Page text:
• As another example, the sentiment-based repair sequences 124 include waiting for user input as illustrated in the following example sequence.
    • User> How much is the premium for my insurance policy?
    • System> Please select a policy.
      • Home Insurance policy HOxxxxxx
      • Auto Insurance policy Axxxxxx<—— user clicks auto link by mistake
    • System> Thank you, your auto policy has varying deductibles. Please specify which deductible you would like to know more about:
      • Glass Coverage
      • Liability
      • Collision
      • Comprehensive
      • Uninsured Motorist
    • User> I meant Home Insurance.
    • System> Your Home Insurance policy has varying deductibles. Please specify which deductible you would like to know more about:
      • Accidental Damage
      • Flood
  • In this scenario, when the user indicates a negative sentiment and provides a new user statement, a different matching algorithm is used to redirect the sequence within the chat flow. Instead of assuming that the input is related to the current subtree (auto insurance), the dialog system 102 can search the parent tree and sibling subtrees. In this case, a match of “Home Insurance” can be identified from the user statement to shift the chat flow to a “Home Insurance” flow for deductibles and redirects the user to that chat flow instead.
  • In some instances, users may ask questions that the dialog system 102 does not understand, and this can be frustrating to the user. In this situation, the dialog system 102 can monitor the number of negative reactions by the user as an indication of when to intervene (e.g., a change in a sentiment trajectory beyond a minimum repair threshold). For example, the user may be asking a question about umbrella policies to a system that only knows about home and auto insurance as illustrated in the following sequence.
    • User> Should I have an umbrella policy as well as my home insurance?
    • System> I can help with your home insurance. Would you like to:
      • Get a home insurance quote
      • Make changes to an existing home insurance policy
  • The dialog system 102 was able to match home insurance with the general “Home Insurance” chat flow in this example. So this appears to be a reasonable response for the dialog system 102. However, the user reaction is negative since she was asking about something completely different.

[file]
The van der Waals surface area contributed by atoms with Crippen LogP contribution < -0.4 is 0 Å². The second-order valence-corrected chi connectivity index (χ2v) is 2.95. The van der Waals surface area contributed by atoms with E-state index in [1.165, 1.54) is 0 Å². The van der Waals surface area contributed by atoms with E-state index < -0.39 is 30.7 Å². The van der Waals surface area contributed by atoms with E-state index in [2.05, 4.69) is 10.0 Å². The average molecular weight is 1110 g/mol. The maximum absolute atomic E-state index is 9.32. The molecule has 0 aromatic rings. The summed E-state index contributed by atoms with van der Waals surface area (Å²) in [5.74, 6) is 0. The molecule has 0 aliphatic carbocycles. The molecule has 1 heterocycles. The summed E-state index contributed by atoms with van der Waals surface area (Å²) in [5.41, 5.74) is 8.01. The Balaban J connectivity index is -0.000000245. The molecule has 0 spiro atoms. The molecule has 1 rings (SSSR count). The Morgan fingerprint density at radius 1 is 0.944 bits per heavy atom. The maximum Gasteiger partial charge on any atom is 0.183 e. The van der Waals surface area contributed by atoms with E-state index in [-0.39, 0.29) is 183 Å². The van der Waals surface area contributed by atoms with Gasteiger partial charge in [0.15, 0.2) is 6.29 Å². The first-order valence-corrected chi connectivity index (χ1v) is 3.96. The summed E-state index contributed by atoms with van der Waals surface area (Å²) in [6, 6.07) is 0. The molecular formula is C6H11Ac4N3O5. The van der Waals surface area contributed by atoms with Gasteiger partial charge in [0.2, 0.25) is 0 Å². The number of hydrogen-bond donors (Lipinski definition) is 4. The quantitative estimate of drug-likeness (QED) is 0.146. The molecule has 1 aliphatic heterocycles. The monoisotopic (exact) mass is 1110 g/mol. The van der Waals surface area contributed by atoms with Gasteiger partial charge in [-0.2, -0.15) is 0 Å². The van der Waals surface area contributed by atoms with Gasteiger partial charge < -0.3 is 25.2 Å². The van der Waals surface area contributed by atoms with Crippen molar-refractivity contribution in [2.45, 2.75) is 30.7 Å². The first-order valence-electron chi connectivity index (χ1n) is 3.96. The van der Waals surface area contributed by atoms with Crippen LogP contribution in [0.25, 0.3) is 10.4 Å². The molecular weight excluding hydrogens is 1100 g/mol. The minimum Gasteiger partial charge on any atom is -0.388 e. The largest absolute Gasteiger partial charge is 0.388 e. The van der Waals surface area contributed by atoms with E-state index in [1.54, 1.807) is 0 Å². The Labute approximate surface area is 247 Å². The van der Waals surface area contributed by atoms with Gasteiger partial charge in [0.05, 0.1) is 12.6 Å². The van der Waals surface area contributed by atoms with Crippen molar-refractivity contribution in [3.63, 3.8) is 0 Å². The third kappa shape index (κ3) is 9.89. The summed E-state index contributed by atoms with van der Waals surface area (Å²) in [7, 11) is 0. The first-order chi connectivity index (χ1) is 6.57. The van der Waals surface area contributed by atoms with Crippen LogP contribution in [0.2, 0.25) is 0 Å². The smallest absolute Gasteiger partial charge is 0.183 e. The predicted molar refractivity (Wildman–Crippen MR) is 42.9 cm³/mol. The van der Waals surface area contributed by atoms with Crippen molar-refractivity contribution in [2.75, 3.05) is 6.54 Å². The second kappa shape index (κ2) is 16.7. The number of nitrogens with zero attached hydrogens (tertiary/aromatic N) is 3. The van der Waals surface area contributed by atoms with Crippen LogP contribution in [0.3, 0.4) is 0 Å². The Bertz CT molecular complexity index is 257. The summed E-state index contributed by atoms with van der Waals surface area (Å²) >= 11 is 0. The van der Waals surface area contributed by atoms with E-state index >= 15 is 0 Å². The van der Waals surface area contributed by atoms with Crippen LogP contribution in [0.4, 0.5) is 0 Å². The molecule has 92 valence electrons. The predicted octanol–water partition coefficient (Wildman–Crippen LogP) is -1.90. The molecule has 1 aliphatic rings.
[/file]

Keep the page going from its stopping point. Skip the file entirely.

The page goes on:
• User> How much liability coverage can I get with an umbrella policy?
    • System> I can help you choose how much liability coverage you need for your Auto policy
  • Again liability coverage would match an Auto Liability chat flow to help a user choose how much liability coverage she would need. In this case, again, the user reaction would be negative.
  • Having received two negative responses, this could mean different things at different locations within the chat flow, but regardless, the overall negative impression of the dialog system 102 can trigger an action as illustrated in the following sequence.
    • User> Should I have an umbrella policy as well as my home insurance?
    • System> I can help with your home insurance. Would you like to:
      • Get a home insurance quote
      • Make changes to an existing home insurance policy
    • User> How much liability coverage can I get with an umbrella policy? (negative sentiment detected)
    • System> I can help you choose how much liability coverage you need for your Auto policy (negative sentiment detected)
    • System> I'm sorry if I'm not being helpful, I'm still learning. Would you like to:
      • Learn more about what this system is capable of
      • Ask questions about Home Insurance
      • Ask questions about Auto Insurance
      • Speak directly to an agent
  • Here, the user has been redirected to a “negative sentiment” chat flow of the sentiment-based repair sequences 124, which tries to show the user how to use the dialog system 102. A negative sentiment chat flow can give the user information about how the dialog system 102 works, what categories of questions can be asked, or ultimately give the user an option to speak to an agent as the dialog system 102 may not be trained to deal with the question/request. Selectively providing the user with various repair options can help users have a better experience with the dialog system 102.
  • Over time an overall sentiment per chat flow/sub-flow can be built up in the sentiment and flow history 128. As the complexity and size of the chat flow tree structures 122 grow, it can become difficult to maintain. Questions, responses, and flows can become obsolete. Given difficulties with classic feedback mechanisms, the user sentiment captured in the sentiment and flow history 128 can be examined to determine which parts of the chat flow tree structures 122 are not being well received by users. Chat flows 120, where users generally give up and are unhappy, can be pruned or refactored. By tracking sentiment for every system response, a very fine grained analysis can be performed on the chat flows 120 to identify problem areas.